Andromeda Phoenix Review

manufacturer: Luna date: 01/28/2013 category: Bass Guitars
Luna: Andromeda Phoenix
Playing mostly classic rock, this bass' sound fits in well. Though it doesn't always look the part.
 Sound: 8
 Overall Impression: 8
 Reliability & Durability: 9
 Action, Fit & Finish: 8
 Features: 9
 Overall rating:
 4.2 
 Reviewer rating:
 8.4 
 Users rating:
 0 
 Votes:
 0 
review (1) pictures (1) 2 comments vote for this gear:
overall: 8.4
Andromeda Phoenix Reviewed by: unregistered, on january 28, 2013
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Price paid: $ 250

Purchased from: eBay

Features: First off, my bass is actually the Luna Phoenix. It's all functionally the same as the Andromeda Dragon however. I bought this bass used around 5 years ago from a seller on eBay. It was a factory second, though the only thing I could find wrong was a small scratch on the back. It has a mono-rail style bridge, a MM bridge pickup, a J bass neck pickup, and sperzel style tuners. The electronics are active with one volume, a blend, and a stacked pot with high & low boost/cut. It has an interesting body shape, with a much longer upper horn than most basses. It has a fairly small body and is comfortable to play. The string spacing is narrow at the nut, making playing there very easy, and it is more "normal" at the bridge. The scale length is 34". The fretboard inlays are the phases of the moon, and there is huge, alabone phoenix inlay taking up a good chunk of the body. The hardware is a matte aluminum color, which while cool isn't easily matched. It was made in China. // 9

Sound: I play a bit of old country, and bit of jazz from time to time. I usually stick to classic rock though. A friend of mine used this bass a few times to play some thrash/speed metal as well. I play through a 70's Kustom II Head, and an unknown year Vintage Peavey 115 cab. Occasional use of a cheapy chorus pedal when it's called for. It fits my musical style fairly well, though with the active electronics you can get many different tones out of it. It's quiet as far as extra noises go (or at least it was until I started messing with the electronics anyway). I never did like the blend knob, but that is just personal preference, it works fine. I'm giving it an 8, but only because you have to play with the settings every time you want to change your tone. Switches and non-stacked pots would have been much nicer. // 8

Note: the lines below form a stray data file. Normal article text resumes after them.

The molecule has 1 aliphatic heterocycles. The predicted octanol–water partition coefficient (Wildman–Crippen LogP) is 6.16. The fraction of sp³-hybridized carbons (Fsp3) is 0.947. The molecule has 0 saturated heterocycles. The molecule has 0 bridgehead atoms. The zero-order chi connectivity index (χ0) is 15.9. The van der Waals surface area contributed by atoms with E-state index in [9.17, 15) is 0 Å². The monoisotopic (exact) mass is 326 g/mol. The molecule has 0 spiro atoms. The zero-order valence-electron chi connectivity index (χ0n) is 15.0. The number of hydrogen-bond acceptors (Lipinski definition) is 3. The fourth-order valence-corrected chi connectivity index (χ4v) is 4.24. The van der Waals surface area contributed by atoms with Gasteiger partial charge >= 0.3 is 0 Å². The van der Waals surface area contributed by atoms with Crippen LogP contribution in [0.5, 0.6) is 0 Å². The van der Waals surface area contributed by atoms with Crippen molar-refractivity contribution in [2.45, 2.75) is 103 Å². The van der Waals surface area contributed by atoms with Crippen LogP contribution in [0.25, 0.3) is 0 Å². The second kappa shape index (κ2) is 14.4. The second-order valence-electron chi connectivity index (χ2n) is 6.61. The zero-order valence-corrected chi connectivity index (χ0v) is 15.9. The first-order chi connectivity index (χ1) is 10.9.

Action, Fit & Finish: When I got it, it wasn't set up at all. It was put together nicely however, so the set-up may have just been because it was a 2nd. All of the routing is good, and the inlay work is tight. The frets were nice as well, and it didn't take long to have it playing fairly good. The mono-rail bridge is a massive pain to set up (in my opinion at least), and was subsequently replaced with a more traditional style bridge. The plastic nut isn't the best quality, but not the worst I've dealt with. Changing the battery is easy (two screws), but not as easy as I would like for a gig bass. I would have preferred the battery holder with just the clip to open it. // 8

Reliability & Durability: The paint and clearcoat are nice and thick, and the black body color would be easy to touch up should anything happen. The hardware lasts ok. I had my E tuner lose one of the bushings at the head itself. And while you can't easily find replacements the same color, you could get a cheap set of tuners and switch the bushings over. I elected to just get black ones to match the other new hardware on the bass. The strap buttons are nice, but the bass seemed determined to leap to freedom every chance it got. I think it may have been due to the body design, or maybe I just have a crappy strap. Either way, strap locks were the first upgrade I did. While I have gigged it without a backup, it's not a good idea. First, being an active bass the battery likes to die at the least opportune moment(and takes a couple minutes to change). Second, I don't like to gig without a backup anyway, but my other bass was in a million pieces at the time. Having owned the bass for five years, and the only necessary repairs having been the one tuner, I would say it lasts well. // 9

Overall Impression: Playing mostly classic rock, this bass' sound fits in well. Though it doesn't always look the part... This was my first bass, so I've been playing for five years now. If it were stolen somebody would have hell to pay. Failing that, I would try hard to find another. I like the phoenix better than the dragon, so I would look for one exactly like mine. I like the sound, and the playability, but the controls and bridge were not high on my list. I have started changing out the controls for something more to my liking, but the active wiring doesn't make it simple. I've had a few other basses, but of the modern one's I've had this is my favorite. My current player is late 60's Aria violin bass, but only because the sound is a better fit with what I'm playing, and it actually has a pickup selector switch. Overall would be an 8.5, but that is not an option. // 8

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